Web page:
Transfer of power from Kandawela to Rosmead Place, (in effect from Horagolla, Bandaranaike’s birthplace to Balangoda, Sirimavo’s birthplace) in one instance from husband to wife/widow), taken in the context of a practicing democracy, is remarkable. The psyche of serfdom of the greater majority of our people was visibly manifest in the successive election results. In other words, the plight of the nation is not only owing to the incapability, incapacity and corruption of our leaders, but also to a greater extent to the brazen nepotism and unquestioning fidelity of the voting adult.
It was against this unadulterated nepotism which was practiced by Sirimavo Bandaranaike with the intention of passing power from mother to son Anura Bandaranaike, that in 1977 JR Jayewardene launched his election campaign with the slogan ‘I have no prince to crown’ (Mata otunu palandanna kumarayek neta). The voters rejected the Bandaranaikes outright by handing JR and the UNP a five sixth majority in Parliamentary elections. J R Jayewardene was one politician against whom no critic could attach nepotism, although his younger brother HW Jayewardene, Queen’s Counsel (QC) was more than qualified to be in politics. On the other hand, it was JR who nominated R Premadasa, a full-blooded ‘Common Man’ for candidacy for President in 1988 disregarding the intentions of Gamini Dissanayake and Lalith Athulathmudali.
From Ward Place to Keselwatte and back to Rosmead Place
R Premadasa was totally another cup of tea. Instead of directly identifying with the common man and the downtrodden segment of our population, he started rewriting his own history, portraying himself and his family pedigree as hailing from a different caste sect. Today’s Sri Lanka does not recognize caste as a classification for purposes of distribution of power, wealth and respect. Such rude and obscene classifications belonged to an age gone by. Yet Premadasa’s obsession with this element of sociocultural makeup had penetrated into his being and his behavior after assuming the office of Presidency was more or less dictated by that inferiority feeling he obviously experienced. It was indeed tragic.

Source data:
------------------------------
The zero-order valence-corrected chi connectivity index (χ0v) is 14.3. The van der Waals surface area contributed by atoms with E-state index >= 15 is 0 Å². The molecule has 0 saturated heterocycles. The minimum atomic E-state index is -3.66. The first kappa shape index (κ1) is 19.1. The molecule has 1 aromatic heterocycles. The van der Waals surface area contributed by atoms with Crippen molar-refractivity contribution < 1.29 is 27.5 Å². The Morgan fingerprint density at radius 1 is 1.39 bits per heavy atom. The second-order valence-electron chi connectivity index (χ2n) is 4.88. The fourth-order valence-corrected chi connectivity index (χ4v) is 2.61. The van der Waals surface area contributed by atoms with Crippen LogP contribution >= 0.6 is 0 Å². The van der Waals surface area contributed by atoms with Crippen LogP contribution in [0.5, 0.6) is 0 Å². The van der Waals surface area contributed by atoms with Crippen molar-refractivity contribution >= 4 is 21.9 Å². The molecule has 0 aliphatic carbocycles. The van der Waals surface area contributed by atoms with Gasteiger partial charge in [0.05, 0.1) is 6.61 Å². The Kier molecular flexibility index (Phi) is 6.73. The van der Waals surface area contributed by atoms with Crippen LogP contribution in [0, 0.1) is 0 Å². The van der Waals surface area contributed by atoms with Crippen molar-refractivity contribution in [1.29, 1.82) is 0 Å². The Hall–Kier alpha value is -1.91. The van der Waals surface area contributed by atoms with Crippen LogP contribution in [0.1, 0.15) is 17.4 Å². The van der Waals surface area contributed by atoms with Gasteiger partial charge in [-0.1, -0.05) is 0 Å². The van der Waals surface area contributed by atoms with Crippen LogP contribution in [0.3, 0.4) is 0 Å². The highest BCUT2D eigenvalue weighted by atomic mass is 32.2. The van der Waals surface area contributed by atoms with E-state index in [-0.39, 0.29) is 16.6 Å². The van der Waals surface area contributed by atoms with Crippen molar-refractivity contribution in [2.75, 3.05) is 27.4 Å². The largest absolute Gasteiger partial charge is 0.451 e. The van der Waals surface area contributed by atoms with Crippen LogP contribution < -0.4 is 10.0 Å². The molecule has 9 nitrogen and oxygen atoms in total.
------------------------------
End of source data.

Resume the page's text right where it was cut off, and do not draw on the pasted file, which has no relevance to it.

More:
But Premadasa’s contributions to the sustenance of the country’s economic boom and alleviation of poverty through his 100 garment factory program bore fruit and the poor man identified himself with him although he did not return the favor. That may be why some, especially those who hailed from the downtrodden classes, resorted to the most despicable act of lighting crackers at the news that he was assassinated by an LTTE assassin.
After the assassination of Premadasa, Gamini Dissanayake was nominated as the UNP’s Presidential candidate and he too became a victim of Prabhakaran’s assassination squad. With the demise of Gamini, the UNP’s fate was sealed- game, set and match! Ranil Wickremesinghe’s rise to leadership of the UNP signaled the oncoming cascade of failure after failure. He lost more than twenty five (25) elections that included some local government elections too. But at the helm of the country was Chandrika Bandaranaike Kumaratunga, arguably the second worst President in our history, second only to the Rajapaksa-combine.
From Rosmead Place to Meda Mulana (Beliatte) to Fifth Lane